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AIM 

6/17/21 

for operating in icing conditions. Flying into areas 
of icing or weather below minimums could have 
disastrous results. 

2.  VFR Flight Not Recommended. 

When 

VFR flight is proposed and sky conditions or 
visibilities are present or forecast, surface or aloft, 
that, in the briefer’s judgment, would make flight 
under VFR doubtful, the briefer will describe the 
conditions, describe the affected locations, and use 
the phrase 

“VFR flight not recommended.”

 This 

recommendation is advisory in nature. The final 
decision as to whether the flight can be conducted 
safely rests solely with the pilot. Upon receiving a 

VFR flight not recommended

” statement, the 

non

IFR rated pilot will need to make a “go or no go” 

decision. This decision should be based on weighing 
the current and forecast weather conditions against 
the pilot’s experience and ratings. The aircraft’s 
equipment, capabilities and limitations should also 
be considered. 

NOTE

 

Pilots flying into areas of minimal VFR weather could 
encounter unforecasted lowering conditions that place the 
aircraft outside the pilot’s ratings and experience level. 
This could result in spatial disorientation and/or loss of 
control of the aircraft. 

3.  Synopsis. 

A brief statement describing the 

type, location and movement of weather systems 
and/or air masses which might affect the proposed 
flight. 

NOTE

 

These first 3 elements of a briefing may be combined in any 
order when the briefer believes it will help to more clearly 
describe conditions. 

4.  Current Conditions. 

Reported weather 

conditions applicable to the flight will be summarized 
from all available sources; e.g., METARs/ SPECIs, 
PIREPs, RAREPs. This element will be omitted if the 
proposed time of departure is beyond 2 hours, unless 
the information is specifically requested by the pilot. 

5.  En Route Forecast. 

Forecast en route 

conditions for the proposed route are summarized in 
logical order; i.e., departure/climbout, en route, and 
descent. (Heights are MSL, unless the contractions 
“AGL” or “CIG” are denoted indicating that heights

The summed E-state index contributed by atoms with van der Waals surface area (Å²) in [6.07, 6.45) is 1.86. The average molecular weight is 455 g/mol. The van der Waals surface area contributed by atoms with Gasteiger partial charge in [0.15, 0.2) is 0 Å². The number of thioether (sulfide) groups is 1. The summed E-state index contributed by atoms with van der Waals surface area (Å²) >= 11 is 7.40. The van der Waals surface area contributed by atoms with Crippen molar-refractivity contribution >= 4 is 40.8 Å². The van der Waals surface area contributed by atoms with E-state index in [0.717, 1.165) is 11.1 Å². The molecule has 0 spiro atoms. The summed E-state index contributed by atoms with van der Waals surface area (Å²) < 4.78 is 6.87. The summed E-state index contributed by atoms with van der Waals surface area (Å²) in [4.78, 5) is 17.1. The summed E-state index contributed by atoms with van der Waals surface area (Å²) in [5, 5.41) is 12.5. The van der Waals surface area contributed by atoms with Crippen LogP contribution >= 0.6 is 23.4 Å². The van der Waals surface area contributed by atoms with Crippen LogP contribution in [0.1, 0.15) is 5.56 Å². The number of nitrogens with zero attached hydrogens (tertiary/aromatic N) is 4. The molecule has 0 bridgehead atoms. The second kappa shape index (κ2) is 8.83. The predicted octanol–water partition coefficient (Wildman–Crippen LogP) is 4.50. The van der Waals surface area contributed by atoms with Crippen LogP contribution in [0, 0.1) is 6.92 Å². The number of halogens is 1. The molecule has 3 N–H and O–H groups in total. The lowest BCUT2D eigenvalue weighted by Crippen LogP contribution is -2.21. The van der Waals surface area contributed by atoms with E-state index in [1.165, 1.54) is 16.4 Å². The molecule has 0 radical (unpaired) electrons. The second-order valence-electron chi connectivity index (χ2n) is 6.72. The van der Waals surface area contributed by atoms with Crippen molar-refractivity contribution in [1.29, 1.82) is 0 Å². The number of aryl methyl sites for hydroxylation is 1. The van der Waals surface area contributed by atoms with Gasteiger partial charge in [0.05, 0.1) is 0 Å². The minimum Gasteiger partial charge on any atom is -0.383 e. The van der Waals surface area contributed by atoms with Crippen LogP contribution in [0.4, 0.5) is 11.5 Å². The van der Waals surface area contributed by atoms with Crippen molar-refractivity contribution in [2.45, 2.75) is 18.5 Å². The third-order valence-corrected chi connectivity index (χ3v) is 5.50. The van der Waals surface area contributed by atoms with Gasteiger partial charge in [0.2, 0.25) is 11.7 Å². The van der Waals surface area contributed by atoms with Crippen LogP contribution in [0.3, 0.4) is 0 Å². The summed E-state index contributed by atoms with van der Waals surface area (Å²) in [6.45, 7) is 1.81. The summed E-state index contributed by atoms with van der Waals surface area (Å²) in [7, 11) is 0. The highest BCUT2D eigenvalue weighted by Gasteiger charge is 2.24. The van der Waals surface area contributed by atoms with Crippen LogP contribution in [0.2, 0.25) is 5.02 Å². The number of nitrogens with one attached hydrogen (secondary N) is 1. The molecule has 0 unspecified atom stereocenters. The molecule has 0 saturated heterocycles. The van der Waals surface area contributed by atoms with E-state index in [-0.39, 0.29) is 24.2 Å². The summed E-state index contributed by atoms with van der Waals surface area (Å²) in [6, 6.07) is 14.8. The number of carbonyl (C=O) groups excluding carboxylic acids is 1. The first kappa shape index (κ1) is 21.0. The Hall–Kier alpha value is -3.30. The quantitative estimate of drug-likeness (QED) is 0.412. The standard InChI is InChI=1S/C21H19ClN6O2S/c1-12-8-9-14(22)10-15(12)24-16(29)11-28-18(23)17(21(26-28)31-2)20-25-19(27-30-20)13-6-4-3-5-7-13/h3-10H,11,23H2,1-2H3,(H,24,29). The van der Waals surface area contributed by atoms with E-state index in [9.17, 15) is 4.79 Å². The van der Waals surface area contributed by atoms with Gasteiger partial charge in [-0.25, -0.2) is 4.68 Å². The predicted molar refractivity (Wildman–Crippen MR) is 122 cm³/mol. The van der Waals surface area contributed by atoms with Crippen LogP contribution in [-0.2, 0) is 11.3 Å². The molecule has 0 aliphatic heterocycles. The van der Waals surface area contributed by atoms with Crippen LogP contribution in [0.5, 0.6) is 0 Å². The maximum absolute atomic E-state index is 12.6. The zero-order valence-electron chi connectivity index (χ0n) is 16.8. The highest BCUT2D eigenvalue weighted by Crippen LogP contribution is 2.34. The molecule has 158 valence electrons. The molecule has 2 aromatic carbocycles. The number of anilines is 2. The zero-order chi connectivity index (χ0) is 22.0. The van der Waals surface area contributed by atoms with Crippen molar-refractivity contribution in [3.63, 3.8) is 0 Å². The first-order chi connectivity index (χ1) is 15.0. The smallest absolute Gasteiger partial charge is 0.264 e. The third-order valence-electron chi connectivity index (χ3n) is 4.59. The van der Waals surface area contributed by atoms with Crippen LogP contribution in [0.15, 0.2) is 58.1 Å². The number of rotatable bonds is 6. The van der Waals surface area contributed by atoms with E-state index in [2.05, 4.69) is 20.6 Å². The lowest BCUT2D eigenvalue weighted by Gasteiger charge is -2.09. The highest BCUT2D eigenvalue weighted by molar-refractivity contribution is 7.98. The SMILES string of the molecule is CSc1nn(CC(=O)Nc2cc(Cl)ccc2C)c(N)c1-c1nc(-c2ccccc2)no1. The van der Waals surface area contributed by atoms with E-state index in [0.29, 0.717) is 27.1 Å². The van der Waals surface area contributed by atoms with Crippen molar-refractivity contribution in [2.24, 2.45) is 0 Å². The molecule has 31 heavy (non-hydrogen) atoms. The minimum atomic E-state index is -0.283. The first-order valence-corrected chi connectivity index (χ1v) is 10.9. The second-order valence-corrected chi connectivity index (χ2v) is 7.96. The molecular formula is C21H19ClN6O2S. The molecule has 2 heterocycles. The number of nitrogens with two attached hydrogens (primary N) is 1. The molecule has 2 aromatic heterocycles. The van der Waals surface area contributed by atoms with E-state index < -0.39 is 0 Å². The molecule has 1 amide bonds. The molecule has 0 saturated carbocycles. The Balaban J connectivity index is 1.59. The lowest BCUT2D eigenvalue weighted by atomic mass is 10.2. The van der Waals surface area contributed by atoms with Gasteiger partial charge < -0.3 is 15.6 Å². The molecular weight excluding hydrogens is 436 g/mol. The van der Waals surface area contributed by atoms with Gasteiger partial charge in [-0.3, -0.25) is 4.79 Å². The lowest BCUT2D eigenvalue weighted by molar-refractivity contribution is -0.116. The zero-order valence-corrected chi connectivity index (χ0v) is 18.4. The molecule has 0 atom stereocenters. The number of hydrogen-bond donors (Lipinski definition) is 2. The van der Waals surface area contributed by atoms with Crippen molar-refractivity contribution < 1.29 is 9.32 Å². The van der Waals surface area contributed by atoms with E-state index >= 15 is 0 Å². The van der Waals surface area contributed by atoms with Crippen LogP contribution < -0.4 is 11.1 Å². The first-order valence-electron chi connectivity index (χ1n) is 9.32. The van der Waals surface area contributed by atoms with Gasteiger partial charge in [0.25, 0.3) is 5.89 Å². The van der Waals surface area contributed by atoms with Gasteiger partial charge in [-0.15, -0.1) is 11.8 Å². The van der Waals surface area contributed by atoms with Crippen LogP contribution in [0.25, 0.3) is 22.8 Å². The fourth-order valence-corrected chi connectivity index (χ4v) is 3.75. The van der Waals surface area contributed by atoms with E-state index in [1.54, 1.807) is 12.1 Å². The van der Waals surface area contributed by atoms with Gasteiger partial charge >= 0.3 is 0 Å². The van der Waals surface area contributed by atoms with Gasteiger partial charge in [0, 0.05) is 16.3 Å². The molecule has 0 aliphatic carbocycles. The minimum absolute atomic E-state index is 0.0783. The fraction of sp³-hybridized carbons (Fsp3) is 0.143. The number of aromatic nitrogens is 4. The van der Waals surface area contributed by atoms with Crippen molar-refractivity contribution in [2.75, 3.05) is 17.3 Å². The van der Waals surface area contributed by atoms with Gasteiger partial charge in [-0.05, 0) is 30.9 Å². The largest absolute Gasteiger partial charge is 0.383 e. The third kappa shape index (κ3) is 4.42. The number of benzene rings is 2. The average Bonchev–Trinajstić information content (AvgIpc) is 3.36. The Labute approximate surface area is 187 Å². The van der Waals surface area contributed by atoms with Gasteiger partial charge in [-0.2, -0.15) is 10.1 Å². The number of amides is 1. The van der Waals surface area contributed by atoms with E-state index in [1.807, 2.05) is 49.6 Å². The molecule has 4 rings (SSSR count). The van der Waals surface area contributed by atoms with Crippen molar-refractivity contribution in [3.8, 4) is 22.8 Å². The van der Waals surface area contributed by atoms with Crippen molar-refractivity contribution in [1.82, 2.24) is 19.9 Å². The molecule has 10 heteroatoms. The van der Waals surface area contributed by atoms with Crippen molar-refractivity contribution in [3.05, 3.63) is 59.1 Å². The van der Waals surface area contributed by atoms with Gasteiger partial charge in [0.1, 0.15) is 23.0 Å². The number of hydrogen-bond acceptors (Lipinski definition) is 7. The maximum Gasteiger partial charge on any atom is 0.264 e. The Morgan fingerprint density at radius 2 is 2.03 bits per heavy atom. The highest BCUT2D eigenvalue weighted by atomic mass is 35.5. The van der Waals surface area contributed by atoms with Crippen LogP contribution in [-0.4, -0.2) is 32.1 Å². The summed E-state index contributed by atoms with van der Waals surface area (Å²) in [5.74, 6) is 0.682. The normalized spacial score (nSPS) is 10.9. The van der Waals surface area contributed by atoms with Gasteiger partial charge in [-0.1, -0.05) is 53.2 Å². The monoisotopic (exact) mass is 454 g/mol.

are above ground.) 

6.  Destination Forecast. 

The destination fore-

cast for the planned ETA. Any significant changes 

within 1 hour before and after the planned arrival are 
included. 

7.  Winds Aloft. 

Forecast winds aloft will be 

provided using degrees of the compass. The briefer 
will interpolate wind directions and speeds between 
levels and stations as necessary to provide expected 
conditions at planned altitudes. (Heights are MSL.) 
Temperature information will be provided on request. 

8.  Notices to Airmen (NOTAMs). 

(a) 

Available NOTAM (D) information perti-

nent to the proposed flight, including special use 
airspace (SUA) NOTAMs for restricted areas, aerial 
refueling, and night vision goggles (NVG). 

NOTE

 

Other SUA NOTAMs (D), such as military operations 
area (MOA), military training route (MTR), and warning 
area NOTAMs, are considered “upon request” briefing 
items as indicated in paragraph 7

1

4b10(a). 

(b) 

Prohibited Areas P

40, P

49, P

56, 

and the special flight rules area (SFRA) for 
Washington, DC. 

(c) 

FSS briefers do not provide FDC NOTAM 

information for special instrument approach proce-
dures unless specifically asked. Pilots authorized by 
the FAA to use special instrument approach 
procedures must specifically request FDC NOTAM 
information for these procedures. 

NOTE

 

1. 

NOTAM information may be combined with current 

conditions when the briefer believes it is logical to do so. 

2. 

Airway NOTAMs, procedural NOTAMs, and NOTAMs 

that are general in nature and not tied to a specific 
airport/facility (for example, flight advisories and 
restrictions, open duration special security instructions, 
and special flight rules areas) are briefed solely by pilot 
request. For complete flight information, pilots are urged 
to review the Domestic Notices and International Notices 
found in the External Links section of the Federal NOTAM 
System (FNS) NOTAM Search System and the Chart 
Supplement U.S. In addition to obtaining a briefing. 

9.  ATC Delays. 

Any known ATC delays and 

flow control advisories which might affect the 
proposed flight. 

10.  Pilots may obtain the following from 

flight service station briefers upon request: 

(a) 

Information on SUA and SUA

related 

airspace, except those listed in paragraph 7

1

4b8. 

7

1

Meteorology